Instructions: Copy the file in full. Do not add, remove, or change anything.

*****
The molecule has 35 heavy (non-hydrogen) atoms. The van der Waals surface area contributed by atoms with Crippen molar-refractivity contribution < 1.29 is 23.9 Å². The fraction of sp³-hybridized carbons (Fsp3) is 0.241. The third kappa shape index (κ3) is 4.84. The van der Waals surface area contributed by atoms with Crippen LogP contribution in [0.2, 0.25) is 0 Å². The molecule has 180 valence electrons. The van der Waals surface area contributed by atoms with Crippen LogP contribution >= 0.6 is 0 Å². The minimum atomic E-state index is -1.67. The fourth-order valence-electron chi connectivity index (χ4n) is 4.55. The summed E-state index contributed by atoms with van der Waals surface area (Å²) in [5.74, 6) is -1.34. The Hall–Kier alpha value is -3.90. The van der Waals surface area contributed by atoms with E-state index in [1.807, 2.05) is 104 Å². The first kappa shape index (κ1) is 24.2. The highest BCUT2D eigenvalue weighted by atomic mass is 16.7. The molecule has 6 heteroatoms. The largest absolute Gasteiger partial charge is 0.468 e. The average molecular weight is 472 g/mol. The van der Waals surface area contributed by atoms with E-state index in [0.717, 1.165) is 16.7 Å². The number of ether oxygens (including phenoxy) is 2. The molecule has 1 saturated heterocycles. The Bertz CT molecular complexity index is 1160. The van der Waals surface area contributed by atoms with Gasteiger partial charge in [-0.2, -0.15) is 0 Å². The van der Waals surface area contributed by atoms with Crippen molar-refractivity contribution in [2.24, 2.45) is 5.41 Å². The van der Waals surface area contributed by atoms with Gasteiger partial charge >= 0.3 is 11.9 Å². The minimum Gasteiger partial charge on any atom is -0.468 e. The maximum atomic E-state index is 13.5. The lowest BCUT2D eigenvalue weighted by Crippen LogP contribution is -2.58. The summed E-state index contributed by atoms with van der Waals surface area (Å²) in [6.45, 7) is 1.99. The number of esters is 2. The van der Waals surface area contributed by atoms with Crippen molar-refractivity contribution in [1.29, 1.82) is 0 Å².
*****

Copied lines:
The molecule has 35 heavy (non-hydrogen) atoms. The van der Waals surface area contributed by atoms with Crippen molar-refractivity contribution < 1.29 is 23.9 Å². The fraction of sp³-hybridized carbons (Fsp3) is 0.241. The third kappa shape index (κ3) is 4.84. The van der Waals surface area contributed by atoms with Crippen LogP contribution in [0.2, 0.25) is 0 Å². The molecule has 180 valence electrons. The van der Waals surface area contributed by atoms with Crippen LogP contribution >= 0.6 is 0 Å². The minimum atomic E-state index is -1.67. The fourth-order valence-electron chi connectivity index (χ4n) is 4.55. The summed E-state index contributed by atoms with van der Waals surface area (Å²) in [5.74, 6) is -1.34. The Hall–Kier alpha value is -3.90. The van der Waals surface area contributed by atoms with E-state index in [1.807, 2.05) is 104 Å². The first kappa shape index (κ1) is 24.2. The highest BCUT2D eigenvalue weighted by atomic mass is 16.7. The molecule has 6 heteroatoms. The largest absolute Gasteiger partial charge is 0.468 e. The average molecular weight is 472 g/mol. The van der Waals surface area contributed by atoms with E-state index in [0.717, 1.165) is 16.7 Å². The number of ether oxygens (including phenoxy) is 2. The molecule has 1 saturated heterocycles. The Bertz CT molecular complexity index is 1160. The van der Waals surface area contributed by atoms with Gasteiger partial charge in [-0.2, -0.15) is 0 Å². The van der Waals surface area contributed by atoms with Crippen molar-refractivity contribution in [2.24, 2.45) is 5.41 Å². The van der Waals surface area contributed by atoms with Gasteiger partial charge >= 0.3 is 11.9 Å². The minimum Gasteiger partial charge on any atom is -0.468 e. The maximum atomic E-state index is 13.5. The lowest BCUT2D eigenvalue weighted by Crippen LogP contribution is -2.58. The summed E-state index contributed by atoms with van der Waals surface area (Å²) in [6.45, 7) is 1.99. The number of esters is 2. The van der Waals surface area contributed by atoms with Crippen molar-refractivity contribution in [1.29, 1.82) is 0 Å².